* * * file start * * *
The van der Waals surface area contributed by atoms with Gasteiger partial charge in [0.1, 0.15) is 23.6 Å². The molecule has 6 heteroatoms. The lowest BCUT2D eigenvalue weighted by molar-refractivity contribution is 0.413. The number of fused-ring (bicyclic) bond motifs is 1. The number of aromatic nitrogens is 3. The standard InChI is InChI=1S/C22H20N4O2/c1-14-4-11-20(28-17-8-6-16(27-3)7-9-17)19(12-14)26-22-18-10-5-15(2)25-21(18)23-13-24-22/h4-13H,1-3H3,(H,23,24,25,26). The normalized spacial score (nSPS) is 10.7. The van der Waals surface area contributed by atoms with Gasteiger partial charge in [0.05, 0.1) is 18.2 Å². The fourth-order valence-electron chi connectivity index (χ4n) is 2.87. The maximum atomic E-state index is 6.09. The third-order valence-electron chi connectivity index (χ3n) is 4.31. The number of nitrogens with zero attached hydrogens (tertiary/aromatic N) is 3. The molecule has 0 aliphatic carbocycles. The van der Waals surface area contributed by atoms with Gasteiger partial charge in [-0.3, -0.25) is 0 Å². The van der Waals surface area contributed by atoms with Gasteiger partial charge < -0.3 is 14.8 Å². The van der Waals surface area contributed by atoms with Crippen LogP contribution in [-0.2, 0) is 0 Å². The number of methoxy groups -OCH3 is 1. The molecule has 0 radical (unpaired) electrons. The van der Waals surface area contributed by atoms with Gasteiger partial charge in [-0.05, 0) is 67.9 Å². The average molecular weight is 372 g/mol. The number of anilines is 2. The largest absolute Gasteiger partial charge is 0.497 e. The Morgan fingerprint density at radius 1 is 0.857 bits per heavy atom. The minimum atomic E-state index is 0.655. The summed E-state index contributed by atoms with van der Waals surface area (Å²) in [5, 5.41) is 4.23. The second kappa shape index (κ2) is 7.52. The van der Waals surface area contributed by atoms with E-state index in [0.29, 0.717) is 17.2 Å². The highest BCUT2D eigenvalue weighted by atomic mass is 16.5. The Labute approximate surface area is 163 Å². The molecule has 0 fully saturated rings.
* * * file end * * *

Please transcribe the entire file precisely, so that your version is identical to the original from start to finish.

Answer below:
The van der Waals surface area contributed by atoms with Gasteiger partial charge in [0.1, 0.15) is 23.6 Å². The molecule has 6 heteroatoms. The lowest BCUT2D eigenvalue weighted by molar-refractivity contribution is 0.413. The number of fused-ring (bicyclic) bond motifs is 1. The number of aromatic nitrogens is 3. The standard InChI is InChI=1S/C22H20N4O2/c1-14-4-11-20(28-17-8-6-16(27-3)7-9-17)19(12-14)26-22-18-10-5-15(2)25-21(18)23-13-24-22/h4-13H,1-3H3,(H,23,24,25,26). The normalized spacial score (nSPS) is 10.7. The van der Waals surface area contributed by atoms with Gasteiger partial charge in [0.05, 0.1) is 18.2 Å². The fourth-order valence-electron chi connectivity index (χ4n) is 2.87. The maximum atomic E-state index is 6.09. The third-order valence-electron chi connectivity index (χ3n) is 4.31. The number of nitrogens with zero attached hydrogens (tertiary/aromatic N) is 3. The molecule has 0 aliphatic carbocycles. The van der Waals surface area contributed by atoms with Gasteiger partial charge in [-0.3, -0.25) is 0 Å². The van der Waals surface area contributed by atoms with Gasteiger partial charge < -0.3 is 14.8 Å². The van der Waals surface area contributed by atoms with Crippen LogP contribution in [-0.2, 0) is 0 Å². The number of methoxy groups -OCH3 is 1. The molecule has 0 radical (unpaired) electrons. The van der Waals surface area contributed by atoms with Gasteiger partial charge in [-0.05, 0) is 67.9 Å². The average molecular weight is 372 g/mol. The number of anilines is 2. The largest absolute Gasteiger partial charge is 0.497 e. The Morgan fingerprint density at radius 1 is 0.857 bits per heavy atom. The minimum atomic E-state index is 0.655. The summed E-state index contributed by atoms with van der Waals surface area (Å²) in [5, 5.41) is 4.23. The second kappa shape index (κ2) is 7.52. The van der Waals surface area contributed by atoms with E-state index in [0.29, 0.717) is 17.2 Å². The highest BCUT2D eigenvalue weighted by atomic mass is 16.5. The Labute approximate surface area is 163 Å². The molecule has 0 fully saturated rings.